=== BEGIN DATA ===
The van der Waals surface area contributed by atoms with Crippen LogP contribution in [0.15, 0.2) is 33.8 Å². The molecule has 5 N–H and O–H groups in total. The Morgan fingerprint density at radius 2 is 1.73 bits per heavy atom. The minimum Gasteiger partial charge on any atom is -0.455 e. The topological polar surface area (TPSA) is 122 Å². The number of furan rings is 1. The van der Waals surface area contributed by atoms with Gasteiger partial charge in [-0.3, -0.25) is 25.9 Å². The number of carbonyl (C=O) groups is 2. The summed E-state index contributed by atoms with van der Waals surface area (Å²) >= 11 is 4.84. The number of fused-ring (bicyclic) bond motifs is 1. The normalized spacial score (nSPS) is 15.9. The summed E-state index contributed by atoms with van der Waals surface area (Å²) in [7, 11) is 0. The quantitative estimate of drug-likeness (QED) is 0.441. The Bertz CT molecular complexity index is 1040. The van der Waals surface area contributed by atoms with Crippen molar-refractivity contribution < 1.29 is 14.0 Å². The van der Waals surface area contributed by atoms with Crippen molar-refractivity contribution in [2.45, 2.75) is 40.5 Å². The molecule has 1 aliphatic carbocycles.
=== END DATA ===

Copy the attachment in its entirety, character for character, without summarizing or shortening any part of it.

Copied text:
The van der Waals surface area contributed by atoms with Crippen LogP contribution in [0.15, 0.2) is 33.8 Å². The molecule has 5 N–H and O–H groups in total. The Morgan fingerprint density at radius 2 is 1.73 bits per heavy atom. The minimum Gasteiger partial charge on any atom is -0.455 e. The topological polar surface area (TPSA) is 122 Å². The number of furan rings is 1. The van der Waals surface area contributed by atoms with Gasteiger partial charge in [-0.3, -0.25) is 25.9 Å². The number of carbonyl (C=O) groups is 2. The summed E-state index contributed by atoms with van der Waals surface area (Å²) >= 11 is 4.84. The number of fused-ring (bicyclic) bond motifs is 1. The normalized spacial score (nSPS) is 15.9. The summed E-state index contributed by atoms with van der Waals surface area (Å²) in [7, 11) is 0. The quantitative estimate of drug-likeness (QED) is 0.441. The Bertz CT molecular complexity index is 1040. The van der Waals surface area contributed by atoms with Crippen molar-refractivity contribution < 1.29 is 14.0 Å². The van der Waals surface area contributed by atoms with Crippen molar-refractivity contribution in [2.45, 2.75) is 40.5 Å². The molecule has 1 aliphatic carbocycles.